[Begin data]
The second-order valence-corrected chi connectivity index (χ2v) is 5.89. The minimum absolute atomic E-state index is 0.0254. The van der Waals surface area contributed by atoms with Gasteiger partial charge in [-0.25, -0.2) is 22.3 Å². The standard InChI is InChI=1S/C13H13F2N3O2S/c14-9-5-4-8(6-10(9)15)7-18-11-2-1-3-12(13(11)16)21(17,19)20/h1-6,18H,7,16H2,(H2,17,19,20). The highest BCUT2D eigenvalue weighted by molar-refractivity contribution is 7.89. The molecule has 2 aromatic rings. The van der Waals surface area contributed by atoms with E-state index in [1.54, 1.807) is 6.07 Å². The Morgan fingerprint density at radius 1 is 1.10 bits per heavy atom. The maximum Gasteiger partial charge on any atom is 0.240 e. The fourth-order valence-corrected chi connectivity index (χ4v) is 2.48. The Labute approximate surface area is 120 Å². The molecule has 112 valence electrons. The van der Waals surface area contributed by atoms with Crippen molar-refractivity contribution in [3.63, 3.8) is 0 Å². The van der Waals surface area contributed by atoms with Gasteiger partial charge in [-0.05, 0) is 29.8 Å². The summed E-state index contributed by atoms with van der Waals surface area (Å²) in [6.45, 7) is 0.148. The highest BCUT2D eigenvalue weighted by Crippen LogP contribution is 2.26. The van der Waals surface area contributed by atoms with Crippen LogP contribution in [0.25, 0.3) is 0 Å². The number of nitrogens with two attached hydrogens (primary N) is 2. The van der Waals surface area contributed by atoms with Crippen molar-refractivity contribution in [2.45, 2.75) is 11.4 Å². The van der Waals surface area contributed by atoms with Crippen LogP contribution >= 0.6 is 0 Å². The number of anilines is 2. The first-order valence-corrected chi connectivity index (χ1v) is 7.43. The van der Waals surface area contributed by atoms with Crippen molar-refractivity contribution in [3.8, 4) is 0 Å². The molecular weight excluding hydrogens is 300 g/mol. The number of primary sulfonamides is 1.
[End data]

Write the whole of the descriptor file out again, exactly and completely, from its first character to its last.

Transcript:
The second-order valence-corrected chi connectivity index (χ2v) is 5.89. The minimum absolute atomic E-state index is 0.0254. The van der Waals surface area contributed by atoms with Gasteiger partial charge in [-0.25, -0.2) is 22.3 Å². The standard InChI is InChI=1S/C13H13F2N3O2S/c14-9-5-4-8(6-10(9)15)7-18-11-2-1-3-12(13(11)16)21(17,19)20/h1-6,18H,7,16H2,(H2,17,19,20). The highest BCUT2D eigenvalue weighted by molar-refractivity contribution is 7.89. The molecule has 2 aromatic rings. The van der Waals surface area contributed by atoms with E-state index in [1.54, 1.807) is 6.07 Å². The Morgan fingerprint density at radius 1 is 1.10 bits per heavy atom. The maximum Gasteiger partial charge on any atom is 0.240 e. The fourth-order valence-corrected chi connectivity index (χ4v) is 2.48. The Labute approximate surface area is 120 Å². The molecule has 112 valence electrons. The van der Waals surface area contributed by atoms with Crippen molar-refractivity contribution in [3.63, 3.8) is 0 Å². The van der Waals surface area contributed by atoms with Gasteiger partial charge in [-0.05, 0) is 29.8 Å². The summed E-state index contributed by atoms with van der Waals surface area (Å²) in [6.45, 7) is 0.148. The highest BCUT2D eigenvalue weighted by Crippen LogP contribution is 2.26. The van der Waals surface area contributed by atoms with Crippen LogP contribution in [0.25, 0.3) is 0 Å². The number of nitrogens with two attached hydrogens (primary N) is 2. The van der Waals surface area contributed by atoms with Crippen molar-refractivity contribution in [2.45, 2.75) is 11.4 Å². The van der Waals surface area contributed by atoms with Crippen LogP contribution >= 0.6 is 0 Å². The number of anilines is 2. The first-order valence-corrected chi connectivity index (χ1v) is 7.43. The van der Waals surface area contributed by atoms with Crippen molar-refractivity contribution in [3.8, 4) is 0 Å². The molecular weight excluding hydrogens is 300 g/mol. The number of primary sulfonamides is 1.